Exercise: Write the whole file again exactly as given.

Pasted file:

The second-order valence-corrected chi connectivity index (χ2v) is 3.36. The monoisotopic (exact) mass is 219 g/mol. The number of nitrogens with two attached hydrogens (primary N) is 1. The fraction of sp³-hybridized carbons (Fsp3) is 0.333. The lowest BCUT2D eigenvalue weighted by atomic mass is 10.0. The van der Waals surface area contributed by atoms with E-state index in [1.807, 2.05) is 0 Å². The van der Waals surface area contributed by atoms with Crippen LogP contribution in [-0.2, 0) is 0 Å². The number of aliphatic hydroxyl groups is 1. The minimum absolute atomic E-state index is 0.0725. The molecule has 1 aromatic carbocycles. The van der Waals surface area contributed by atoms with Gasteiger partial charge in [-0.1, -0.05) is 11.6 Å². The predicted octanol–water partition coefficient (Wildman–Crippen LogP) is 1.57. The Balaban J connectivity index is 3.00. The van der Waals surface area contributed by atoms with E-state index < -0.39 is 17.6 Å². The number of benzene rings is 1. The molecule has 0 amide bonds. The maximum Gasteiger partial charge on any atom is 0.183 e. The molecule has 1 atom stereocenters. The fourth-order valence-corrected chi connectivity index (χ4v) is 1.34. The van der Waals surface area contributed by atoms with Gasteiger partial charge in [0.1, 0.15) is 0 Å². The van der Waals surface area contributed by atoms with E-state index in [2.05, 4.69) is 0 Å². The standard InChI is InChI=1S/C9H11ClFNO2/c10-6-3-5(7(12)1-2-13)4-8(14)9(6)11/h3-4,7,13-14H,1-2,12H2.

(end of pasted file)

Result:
The second-order valence-corrected chi connectivity index (χ2v) is 3.36. The monoisotopic (exact) mass is 219 g/mol. The number of nitrogens with two attached hydrogens (primary N) is 1. The fraction of sp³-hybridized carbons (Fsp3) is 0.333. The lowest BCUT2D eigenvalue weighted by atomic mass is 10.0. The van der Waals surface area contributed by atoms with E-state index in [1.807, 2.05) is 0 Å². The van der Waals surface area contributed by atoms with Crippen LogP contribution in [-0.2, 0) is 0 Å². The number of aliphatic hydroxyl groups is 1. The minimum absolute atomic E-state index is 0.0725. The molecule has 1 aromatic carbocycles. The van der Waals surface area contributed by atoms with Gasteiger partial charge in [-0.1, -0.05) is 11.6 Å². The predicted octanol–water partition coefficient (Wildman–Crippen LogP) is 1.57. The Balaban J connectivity index is 3.00. The van der Waals surface area contributed by atoms with E-state index < -0.39 is 17.6 Å². The number of benzene rings is 1. The molecule has 0 amide bonds. The maximum Gasteiger partial charge on any atom is 0.183 e. The molecule has 1 atom stereocenters. The fourth-order valence-corrected chi connectivity index (χ4v) is 1.34. The van der Waals surface area contributed by atoms with Gasteiger partial charge in [0.1, 0.15) is 0 Å². The van der Waals surface area contributed by atoms with E-state index in [2.05, 4.69) is 0 Å². The standard InChI is InChI=1S/C9H11ClFNO2/c10-6-3-5(7(12)1-2-13)4-8(14)9(6)11/h3-4,7,13-14H,1-2,12H2.